"If the shows on Apple’s new TV service turn out to be as smugly evangelistic, self-indulgent and editorially undisciplined as the launch event for the product....then it will be very bad news for Apple subscribers and very good news for Netflix, the current market leader," says Mark Lawson of the "boring, sprawling 100-minute broadcast (that) ended with Apple CEO Tim Cook tearing up as he delivered a namaste to Oprah Winfrey." Lawson adds: "Apple has often seemed at risk of mutating from technology company to quasi-religious cult, and its full-scale entry to the TV content market went very close to full Media Moonie...Not since the severe Scottish presbyterian John Reith tried to shape the BBC as a broadcaster that would be a moral force in Britain has a TV provider sounded so like a church ...The company created by the late Steve Jobs may dream of changing the world with TV, but may have left it too late to change the TV world."
Apple's lack of details on pricing and footage makes sense since it's not wooing advertisers: "Apple wasn’t trying to win Twitter on Monday, or even get anyone to subscribe to Apple TV+ quite yet," says Josef Adalian. "Revealing substantial footage from its new shows today, nearly six months before audiences will be available to watch, violates Marketing 101. Netflix didn’t share the first trailer for its first big original show (House of Cards) until mid-November 2012, about 10 weeks before the show started streaming. While linear TV networks reveal trailers for their shows about four months before they premiere, that’s mostly for the benefit of potential advertisers. Apple doesn’t need to woo Madison Avenue, and given how many top creatives it has onboard already, it didn’t need to convince anyone in Hollywood its TV effort is for real."
Apple wants you to believe it's The Good Place: "Right from the kickass 1960s movie-style opening credits video (which boasted, among other things, that Apple is powered by '100% renewable energy'), through the unveiling of Apple News+ (which reminded us that now more than ever, 'quality journalism matters'), via the titanium Apple Pay credit card, to the star-studded Apple TV+ launch (with its soft focus on optimistic stories and diversity), Apple CEO Tim Cook was sending one strong message: You're in The Good Place," says Chris Taylor. "... Just focus on the gauzy feeling of being wrapped in a safe, beautiful ecosystem, a perfect world of uplifting infotainment."
The name "Apple TV+" is another problem: "First of all, the name is kind of…bad," says Meghan O'Keefe. "The plus sign has been used and discarded by Hulu in the past, and is what Disney is using in their streaming service name. It’s old, and it’s also kind of tacky that Apple is leaning hard into it with both their TV streaming service and their new Apple News magazine subscription service."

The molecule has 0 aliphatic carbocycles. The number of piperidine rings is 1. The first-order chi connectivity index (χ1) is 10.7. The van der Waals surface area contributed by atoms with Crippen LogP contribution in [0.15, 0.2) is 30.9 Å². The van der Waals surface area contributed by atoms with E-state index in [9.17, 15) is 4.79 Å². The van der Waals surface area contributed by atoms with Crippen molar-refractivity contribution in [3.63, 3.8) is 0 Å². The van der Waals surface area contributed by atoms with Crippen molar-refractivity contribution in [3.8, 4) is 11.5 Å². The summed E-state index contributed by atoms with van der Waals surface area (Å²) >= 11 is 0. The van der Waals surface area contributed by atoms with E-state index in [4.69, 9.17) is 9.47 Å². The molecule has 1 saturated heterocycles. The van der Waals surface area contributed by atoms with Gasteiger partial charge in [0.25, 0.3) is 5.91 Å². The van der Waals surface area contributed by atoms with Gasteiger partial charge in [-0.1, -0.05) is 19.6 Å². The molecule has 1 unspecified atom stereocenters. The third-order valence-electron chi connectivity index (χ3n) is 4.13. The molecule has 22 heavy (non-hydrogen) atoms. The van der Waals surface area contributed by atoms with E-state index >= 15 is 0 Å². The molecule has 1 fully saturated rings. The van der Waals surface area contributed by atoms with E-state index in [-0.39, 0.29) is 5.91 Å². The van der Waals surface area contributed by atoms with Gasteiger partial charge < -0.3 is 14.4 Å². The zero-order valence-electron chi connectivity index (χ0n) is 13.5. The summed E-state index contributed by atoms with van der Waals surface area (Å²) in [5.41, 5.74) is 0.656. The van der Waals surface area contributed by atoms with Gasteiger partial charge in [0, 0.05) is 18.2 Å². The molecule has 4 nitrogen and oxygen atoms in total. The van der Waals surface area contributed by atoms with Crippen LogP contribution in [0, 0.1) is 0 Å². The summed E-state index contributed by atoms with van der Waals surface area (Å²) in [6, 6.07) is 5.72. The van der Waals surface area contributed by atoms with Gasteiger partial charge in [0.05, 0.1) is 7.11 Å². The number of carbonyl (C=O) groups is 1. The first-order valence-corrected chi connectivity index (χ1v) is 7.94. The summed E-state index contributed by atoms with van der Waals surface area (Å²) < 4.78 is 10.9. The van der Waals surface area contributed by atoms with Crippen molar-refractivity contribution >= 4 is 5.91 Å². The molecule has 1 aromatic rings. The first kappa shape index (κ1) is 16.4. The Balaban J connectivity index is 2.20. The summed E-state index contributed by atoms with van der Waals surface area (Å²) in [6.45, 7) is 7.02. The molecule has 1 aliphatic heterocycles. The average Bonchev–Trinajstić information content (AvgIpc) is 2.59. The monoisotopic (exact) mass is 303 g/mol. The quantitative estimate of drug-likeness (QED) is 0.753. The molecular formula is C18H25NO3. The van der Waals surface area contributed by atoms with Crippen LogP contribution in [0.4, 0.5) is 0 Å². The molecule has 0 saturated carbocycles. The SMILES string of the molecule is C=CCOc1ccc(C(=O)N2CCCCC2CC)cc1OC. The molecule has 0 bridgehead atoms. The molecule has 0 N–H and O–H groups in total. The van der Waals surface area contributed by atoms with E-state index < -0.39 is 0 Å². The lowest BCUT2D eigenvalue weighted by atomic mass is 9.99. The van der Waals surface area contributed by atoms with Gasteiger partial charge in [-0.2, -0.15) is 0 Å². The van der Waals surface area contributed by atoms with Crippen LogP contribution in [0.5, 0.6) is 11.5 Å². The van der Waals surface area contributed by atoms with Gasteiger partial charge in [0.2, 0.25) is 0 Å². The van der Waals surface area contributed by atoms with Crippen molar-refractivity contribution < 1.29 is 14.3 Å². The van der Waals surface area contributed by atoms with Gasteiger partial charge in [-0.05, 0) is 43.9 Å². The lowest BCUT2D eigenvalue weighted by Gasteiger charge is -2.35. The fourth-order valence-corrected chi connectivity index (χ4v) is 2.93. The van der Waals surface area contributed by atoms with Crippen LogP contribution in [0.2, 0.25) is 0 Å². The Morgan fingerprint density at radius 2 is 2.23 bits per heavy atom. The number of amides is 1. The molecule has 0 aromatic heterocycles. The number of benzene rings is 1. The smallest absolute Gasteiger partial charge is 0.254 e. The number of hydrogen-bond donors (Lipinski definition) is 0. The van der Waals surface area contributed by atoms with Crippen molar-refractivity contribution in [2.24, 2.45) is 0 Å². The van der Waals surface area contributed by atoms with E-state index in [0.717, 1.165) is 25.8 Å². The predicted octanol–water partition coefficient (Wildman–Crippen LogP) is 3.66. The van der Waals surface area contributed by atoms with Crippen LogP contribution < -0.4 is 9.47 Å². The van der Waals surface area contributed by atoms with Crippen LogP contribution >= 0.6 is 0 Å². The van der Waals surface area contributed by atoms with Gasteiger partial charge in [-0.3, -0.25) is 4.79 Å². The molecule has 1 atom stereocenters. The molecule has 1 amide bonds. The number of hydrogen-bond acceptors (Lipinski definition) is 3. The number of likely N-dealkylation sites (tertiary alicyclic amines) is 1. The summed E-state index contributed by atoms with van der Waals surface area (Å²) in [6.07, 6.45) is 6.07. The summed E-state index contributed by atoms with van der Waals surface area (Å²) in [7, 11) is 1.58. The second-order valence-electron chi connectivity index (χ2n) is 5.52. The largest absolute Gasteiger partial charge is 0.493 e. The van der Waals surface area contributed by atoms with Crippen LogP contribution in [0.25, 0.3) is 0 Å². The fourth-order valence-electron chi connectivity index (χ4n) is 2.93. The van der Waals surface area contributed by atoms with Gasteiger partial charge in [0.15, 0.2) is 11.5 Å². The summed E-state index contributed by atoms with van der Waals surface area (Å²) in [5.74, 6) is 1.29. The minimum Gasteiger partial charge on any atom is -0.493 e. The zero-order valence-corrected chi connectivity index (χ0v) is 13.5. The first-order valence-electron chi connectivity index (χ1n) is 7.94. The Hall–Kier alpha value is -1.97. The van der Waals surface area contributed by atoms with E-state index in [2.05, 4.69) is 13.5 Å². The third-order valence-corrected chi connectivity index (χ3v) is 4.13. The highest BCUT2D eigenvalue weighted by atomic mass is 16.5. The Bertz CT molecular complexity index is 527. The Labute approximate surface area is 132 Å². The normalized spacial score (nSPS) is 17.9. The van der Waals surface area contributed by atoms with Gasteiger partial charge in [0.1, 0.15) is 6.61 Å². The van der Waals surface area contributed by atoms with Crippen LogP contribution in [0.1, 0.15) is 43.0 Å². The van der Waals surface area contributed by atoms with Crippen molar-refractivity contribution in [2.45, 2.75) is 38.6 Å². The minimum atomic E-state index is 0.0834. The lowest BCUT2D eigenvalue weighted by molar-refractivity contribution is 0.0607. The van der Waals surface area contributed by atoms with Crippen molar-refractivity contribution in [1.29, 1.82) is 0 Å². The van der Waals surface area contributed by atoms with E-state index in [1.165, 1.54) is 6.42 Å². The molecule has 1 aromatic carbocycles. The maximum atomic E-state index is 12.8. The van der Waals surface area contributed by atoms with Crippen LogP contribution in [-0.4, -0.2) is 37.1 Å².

Apple TV+ event was all about touting its A-list names: "Apple chose to sell a big picture that was composed mostly of lists of names, a comically pompous black-and-white intro driven by A-list talent who would have been able to get TV deals at any of 100 currently existing places," says Daniel Fienberg. "What brought them to Apple? Well, money, I'd assume. And space. But what do all of their assembled names tell me about what the Apple television brand is going to be? Dunno. From the name — yes, putting 'Apple' in front of everything and '+' afterward is mighty forward-looking — to the so-established-they're-probably-behind-the-curve represented talent, this was Apple in its 'We're making a small step forward in a familiar marketplace that you'll lap up because we're Apple' mode and not 'We're Apple, so we're taking a bold leap forward into the unknown' mode. And that's fine! It's what Apple does."
Apple's focus on star power misses what's great about TV: "For now, the framing is all we have, and it suggests television-as-premium product in a way that gets away from the serendipity and oddity of the medium as its best," says Daniel D'Addario. "Framing the service as one in which stars are the enticement and what they get up to is a secondary concern suggests that Apple, a newcomer to the TV space, has yet to figure out what fans love about television. Its booking of Oprah Winfrey as the presentation-closing coup made this plainest of all: Winfrey is a generational talent, but she’s also omnipresent, including on her podcast and on OWN, her dedicated cable network. And the advocacy she used to do on her talk show doesn’t feel quite so rare in a more crowded landscape."
None of the shows feel like must-see TV -- so far: "When the folks at Netflix first got into the game of making their own original episodic content, they made House of Cards," says Richard Trenholm. "At the time, the concept of Kevin Spacey playing an evil politician was dynamite. If new streaming service Apple TV Plus is to be a success, Apple needs original content like that. Proper must-see telly. Something everyone talks about. Something everyone pays for."
Apple reveals official titles for some shows: Octavia Spencer and Lizzy Caplan's Truth Be Told (formerly Are You Sleeping), 11-year-old reporter Hilde Lysiak drama Home Before Dark, Rob McElhenney and Charlie Day’s Mythic Quest, M. Night Shyamalan's Servant and Ronald D. Moore's For All Mankind join The Morning Show in receiving proper Apple titles.